Lord Livingston begins a 3 day trade visit to Canada today (26 March 2014) where he will call for a speedy conclusion to an EU-Canada trade agreement benefitting UK firms by £1.3 billion a year.
The UK’s Trade and Investment Minister will also highlight the opportunities for greater UK-Canadian trade and investment through the Comprehensive Economic Trade Agreement (CETA). As the UK is Canada’s top trading partner in the EU, it will help support businesses in both countries to increase exports and attract investment.
Accompanied by a delegation of UK companies from the energy and environmental sectors, the minister will promote the UK as a centre of excellence in these sectors to Canadian business leaders at the sustainability conference Globe 2014.
A joint statement of co-operation in trade and investment will be signed by Lord Livingston and Teresa Wat, British Columbian Minister for International Trade in Vancouver. The UK and Canada will share information on strategies and programmes to maximise trade and investment and grow business links through trade missions, business networking events and matchmaking companies.
Lord Livingston said:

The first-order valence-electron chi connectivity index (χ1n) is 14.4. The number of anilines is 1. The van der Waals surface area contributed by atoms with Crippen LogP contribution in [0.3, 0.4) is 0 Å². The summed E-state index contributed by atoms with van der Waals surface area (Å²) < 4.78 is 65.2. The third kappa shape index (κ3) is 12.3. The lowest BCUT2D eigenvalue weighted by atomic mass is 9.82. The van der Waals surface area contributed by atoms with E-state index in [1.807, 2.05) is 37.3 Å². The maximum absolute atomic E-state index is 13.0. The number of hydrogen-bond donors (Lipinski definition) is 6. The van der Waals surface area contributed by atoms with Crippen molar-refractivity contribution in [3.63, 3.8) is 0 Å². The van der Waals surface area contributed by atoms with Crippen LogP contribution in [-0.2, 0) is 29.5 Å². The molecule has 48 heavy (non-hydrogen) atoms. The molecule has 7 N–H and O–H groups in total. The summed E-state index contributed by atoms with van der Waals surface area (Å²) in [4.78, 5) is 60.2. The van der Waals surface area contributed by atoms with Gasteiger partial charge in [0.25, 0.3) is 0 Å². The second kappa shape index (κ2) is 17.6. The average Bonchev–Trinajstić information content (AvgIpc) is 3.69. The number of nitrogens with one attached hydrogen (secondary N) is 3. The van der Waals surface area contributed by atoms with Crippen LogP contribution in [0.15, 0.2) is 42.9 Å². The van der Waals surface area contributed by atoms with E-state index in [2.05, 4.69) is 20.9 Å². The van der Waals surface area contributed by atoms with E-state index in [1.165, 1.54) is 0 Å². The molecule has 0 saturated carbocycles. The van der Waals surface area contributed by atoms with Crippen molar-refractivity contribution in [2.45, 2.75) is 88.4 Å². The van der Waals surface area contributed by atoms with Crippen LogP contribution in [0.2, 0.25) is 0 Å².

We have a strong trade and investment relationship with Canada which I am determined to build on. The important CETA agreement has real potential to create growth and jobs in both countries and I look forward to its speedy conclusion.
UK expertise and investment opportunities are in demand around the world. Last week’s budget (19 March 2014) demonstrates our commitment to increasing UK exports and inward investment, and the environmental sector is a particularly strong example of this, worth £128 billion and supporting 1 million UK jobs.
Other highlights of the trip include:
- meeting with British Columbia Premier Christy Clark
- meeting with Environment Parliamentary Secretary Colin Carrie
- opening the UK-British Columbia forum on supporting environmental innovation
- speaking at the Economy Club on CETA
The UK is Canada’s second largest trade and investment partner after the US and Canada remains 1 of the biggest global import markets - a significant source of demand for UK exports. UK exports of goods and services to Canada in 2012 were £4.2 billion for goods and £3.9 billion for services.
The UK environmental goods and services sector is estimated to be worth £128 billion and supports nearly 1 million jobs in Britain. The UK is currently the sixth largest low carbon economy in the world.
The UK is Canada’s second largest destination for FDI after the US and is seen as Canada’s launch pad for Europe, the Middle East and Africa. Canadian FDI in the UK continues to be strong with over 700 Canadian companies with UK operations.